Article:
Book Review: The Great Gatsby

Editor’s Note:  Often, the most fun reviews to both read and write are the negative ones.  The following review is fun, although perhaps not for Mr. Fitzgerald (but I think he can take it).  Everyone not named Francis Scott Key Fitzgerald…enjoy!




Book: The Great Gatsby

Author: F. Scott Fitzgerald

Published: 1925

Genre: Realistic Fiction


The Great Gatsby is a novel about a man who makes a bunch of money, creates a false identity, becomes a classy rich man with the money and false identity, hosts a bunch of crazy parties, then has a relationship with a woman that ruins it all.

This book is not thrilling.  It is very well written and has a strong message about society forcing people to want to be people they are not, but for this particular reader the whole book just fell kind of flat.  Perhaps it was the plot.  Although it has been stated by the author in previous reviews that plot is relatively un-important, this book proves there is more to it than that.  Plot is important, but it can be very simple.  A plot does have to be interesting because that is the first thing the reader notices.  This particular book did not have an interesting plot.  Perhaps it is more interesting for people who are older and think a lot about wealth and love.  In the case of the fourteen-year-old girl who thinks a lot about studies of consciousness and music, the plot held no interest.

Although the message of this book is a significant one, it is also over-used.  It is a message about how society forces people to become what they are not.  There are many people and books that talk about the subject to an excessive extent.  We have come to a point where no matter how important this message is, it gets boring.  The Catcher in the Rye deals with this message, but it is a refreshing look from a teenage boy’s perspective.  The main character’s use of the word ‘phony’ and the fact that he is younger makes the message take a form that is more personable and meaningful to teens of this modern day and age.  This makes it okay to use a message that is being over-used.  In the case of The Great Gatsby, the message was not used in an interesting way, and so the over used message brought boredom to the users.  Perhaps at the time that Fitzgerald was writing this book this was not an over-used topic.  Perhaps he was the first to bring it up.  If he was, perhaps that was what made the book and topic interesting.  As it is now, books using this topic need an extra flair or quirk to make them interesting.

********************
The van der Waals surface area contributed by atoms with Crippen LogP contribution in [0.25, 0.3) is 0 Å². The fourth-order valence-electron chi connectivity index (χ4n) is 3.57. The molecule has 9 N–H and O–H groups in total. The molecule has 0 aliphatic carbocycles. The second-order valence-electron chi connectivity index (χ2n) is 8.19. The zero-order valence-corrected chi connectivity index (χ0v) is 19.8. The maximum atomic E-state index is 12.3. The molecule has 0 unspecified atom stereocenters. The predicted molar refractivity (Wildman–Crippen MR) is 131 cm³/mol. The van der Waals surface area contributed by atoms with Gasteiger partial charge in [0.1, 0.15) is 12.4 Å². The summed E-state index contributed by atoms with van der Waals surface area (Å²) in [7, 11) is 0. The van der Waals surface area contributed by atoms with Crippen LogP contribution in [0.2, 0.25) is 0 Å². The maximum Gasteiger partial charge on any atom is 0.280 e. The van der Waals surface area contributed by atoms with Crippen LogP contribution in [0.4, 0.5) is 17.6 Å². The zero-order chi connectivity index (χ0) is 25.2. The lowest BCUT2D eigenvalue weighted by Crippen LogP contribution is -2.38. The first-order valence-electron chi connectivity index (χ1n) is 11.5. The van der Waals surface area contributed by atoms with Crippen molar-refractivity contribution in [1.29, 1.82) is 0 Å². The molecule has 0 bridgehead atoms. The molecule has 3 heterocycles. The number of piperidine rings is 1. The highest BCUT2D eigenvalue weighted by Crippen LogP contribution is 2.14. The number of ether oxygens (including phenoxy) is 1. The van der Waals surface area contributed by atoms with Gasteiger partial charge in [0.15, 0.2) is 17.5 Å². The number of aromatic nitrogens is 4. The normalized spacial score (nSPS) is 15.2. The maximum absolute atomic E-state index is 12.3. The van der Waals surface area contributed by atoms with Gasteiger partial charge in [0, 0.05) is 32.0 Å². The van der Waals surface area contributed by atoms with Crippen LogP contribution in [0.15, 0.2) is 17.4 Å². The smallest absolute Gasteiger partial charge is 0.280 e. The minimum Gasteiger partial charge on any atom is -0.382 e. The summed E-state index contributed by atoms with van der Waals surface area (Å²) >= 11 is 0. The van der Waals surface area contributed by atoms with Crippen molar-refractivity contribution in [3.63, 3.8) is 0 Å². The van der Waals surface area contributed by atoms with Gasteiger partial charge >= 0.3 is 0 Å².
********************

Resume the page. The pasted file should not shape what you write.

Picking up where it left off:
The reader has found this book to live up to the normal low expectations of high rated ‘old’ books.  The first experiences with these types of books involve questions of, ‘Why is this book so famous? It is boring,’ and, ‘what are they saying here? It does not make sense!’  Reading the conversations in the book one often finds oneself with the same feeling one gets from trying to understand a bunch of people talking about a mysterious subject.  This is the same feeling that is experienced when pieces of information fly over the head of the individual and suggestive comments are not understood.  Everyone else understands the private secret conversation, and the understanding nods and rising of eyebrows in the room, except the individual.  In the case of a book this is not supposed to happen!  One of the pleasures of reading a book is that the reader is all-knowing.  The reader often knows the thoughts of the main character and sometimes those surrounding him or her.  The reader can play fortuneteller as the author foreshadows and the reader puts together the pieces before the main character does.  In the case of this book the private secret conversations are going on in full rage with the reader sitting on the sidelines trying to keep up, and maintaining a constant feeling of ‘whaaa?’ Perhaps this particular reader is not sophisticated enough, or old enough, or whatever enough to comprehend.  Regardless much of the book was very confusing.

This book simply does not have elements of an interesting book.  It does not have an interesting plot.  It does not have an interesting message, and it does not have an interesting style.  What is not boring is confusing, and what is not confusing is boring.  Perhaps if the confusion were eliminated, more interest could be brought in.  Perhaps if the reader were a different type of person, more interest would be present. Perhaps if the characters drove around in a convertible Volkswagen bug from the future, shaped like a giant bumblebee, more interest could be found.  As it is none was found.